Killing IR35 would be Autumn Statement 2014's worst outcome

Over the past few years, autumn has become a time when contractors and other professionals affected by tax policy have started to set aside time to consider the contents of the chancellor’s ‘mid-session’ pronouncements, writes IR35 Forum member Jason Piper, technical manager of tax and business law at the ACCA.

Whether these pronouncements are labelled Pre-Budget Report or Autumn Statement, the tendency has been for more and more fiscal policy initiatives to be announced not at the spring Budget, but in the colder days of the closing year. And this year of course for contractors, there’s another, rather more directly focussed, document to consider – the outputs of the IR35 Forum’s Administrative Review of IR35.

Even for those who agree that IR35 is a necessary evil in the fight against tax evasion, the current administrative regime is far from perfect, for all the improvements that may have been made recently. So the opportunity for considered action to reduce the burden on compliant taxpayers, and to make it easier for them to establish that they are indeed compliant, is something to look forward to.

Critics of the regime (and the Forum) will inevitably be disappointed that the review won’t call for the abolition of IR35. But that is simply something that the Forum is not placed to do, even if individual members hold that view. Its work is to try to improve the administration of what we’ve got, by listening to constructive criticism and trying different measures to respond. We’ve already seen one outcome of the recent work, and that’s the announcement of the withdrawal of the Business Entity Tests. The tests were an example of the Forum trying something out. The original aim of using them as a risk indicator (akin to a traffic officer trying to decide between pulling over a rusty Ford Fiesta or a brand new BMW to check for roadworthiness) got lost though, because end-users started relying on them as the definitive test (or, to continue the analogy, substituting the initial ‘eyeball’ test the officer runs for a full mechanical inspection).

So will the rest of the review hold any huge surprises? Well, the one thing it can’t and won’t do is shift the whole landscape of tax for contractors. For that you’d have to look to the chancellor’s speech on December 3rd.

Of course, the final Autumn Statement before the election is bound to be politically-charged. George Osborne will have a fine line to tread, and while there’s always a temptation to build up towards some pre-election sweeteners for the taxpayer, we’re still not out of the woods on the economy, and there’s plenty to occupy him at the macro level and in the international sphere. But for the fact that multinationals account for a disproportionate amount of corporation tax, the whole tax raises less than 10% of the chancellor’s income.

Areas such as income tax, NICs and VAT offer the scope to actually make a real difference, and of course the big win there would be to simplify, align or even merge tax and NICs. There’s more than one column’s worth in that topic, but it’s worth noting here that once you wash out the income vs corporation tax impacts of IR35, the actual margin for the Revenue all turns on the NICs. Equalising the exchequer burden on employed and self-employed would of course remove the incentive to game the tax system, but without addressing the flip side of that coin – the state benefits and legislative protections that employment grants – it would also run the risk of reducing the incentive to be self-employed at all. We might see a continued expression of the desire to do something about that, but with the election looming any concrete measures are perhaps unlikely.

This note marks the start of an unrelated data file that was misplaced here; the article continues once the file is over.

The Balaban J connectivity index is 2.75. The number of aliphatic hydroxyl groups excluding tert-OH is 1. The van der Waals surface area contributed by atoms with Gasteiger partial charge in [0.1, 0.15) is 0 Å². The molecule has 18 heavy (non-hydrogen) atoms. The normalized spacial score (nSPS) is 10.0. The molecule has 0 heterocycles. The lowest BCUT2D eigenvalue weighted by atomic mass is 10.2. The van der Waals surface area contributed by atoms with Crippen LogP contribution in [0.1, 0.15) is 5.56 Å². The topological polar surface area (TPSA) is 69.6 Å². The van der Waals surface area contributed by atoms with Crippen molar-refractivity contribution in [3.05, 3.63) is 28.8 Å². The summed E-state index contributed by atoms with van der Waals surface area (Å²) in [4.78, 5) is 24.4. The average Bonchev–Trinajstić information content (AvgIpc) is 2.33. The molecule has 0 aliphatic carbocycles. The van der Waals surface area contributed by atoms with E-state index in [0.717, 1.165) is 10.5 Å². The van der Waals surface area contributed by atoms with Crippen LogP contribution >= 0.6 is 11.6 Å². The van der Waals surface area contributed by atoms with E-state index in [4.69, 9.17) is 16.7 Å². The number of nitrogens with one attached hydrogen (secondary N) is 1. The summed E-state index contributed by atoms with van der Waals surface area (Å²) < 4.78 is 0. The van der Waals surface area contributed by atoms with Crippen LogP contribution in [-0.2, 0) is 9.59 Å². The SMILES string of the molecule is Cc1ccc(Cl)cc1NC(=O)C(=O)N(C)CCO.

What we do know is that HM Revenue & Customs is keen to build on the recent gains it has made in its powers against those who avoid or evade tax. The detection mechanisms are being ramped up with information-sharing agreements, changes to DOTAS and the stiffening of the regime around international tax arrangements. Further along the process, the collection of tax is seeing some significant changes, with the introduction of Accelerated Payment Notices, Direct Recovery of Debts and enhanced PAYE deduction powers. Whatever happens in May, we shouldn’t expect to see any of those powers relinquished, even if the outcry at more extreme extensions like DRD may see the adoption of safeguards and policies that ensure they remain targeted only at the tiny determined minority.

So will this autumn bring great changes for contractors, or is it going to be ‘business as usual’, perhaps benefitting personally from VAT or income tax focussed breaks, but simply being carried along in the tide with the rest of the tax-paying business world on the broader measures? In some ways of course, stability may be the best option. We can’t know now what the outcome will be in May, but the short term response to any big shift would have to be tempered by the knowledge that it may yet be reversed in the New Year if there is a change of government.

Of course there are changes we’d all like to see. But perhaps right now the best outcome would be some certainty around improvements in administration, rather than the tantalising prospect of major changes which only run the risk of being reversed next summer. It’s hard to think of a scenario worse than this chancellor abolishing IR35 from April only for it to be reintroduced in a new and (even more) unfamiliar form by an incoming successor as an emergency measure two months later.

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Written by Simon Moore

Simon writes impartial news and engaging features for the contractor industry, covering, IR35, the loan charge and general tax and legislation.
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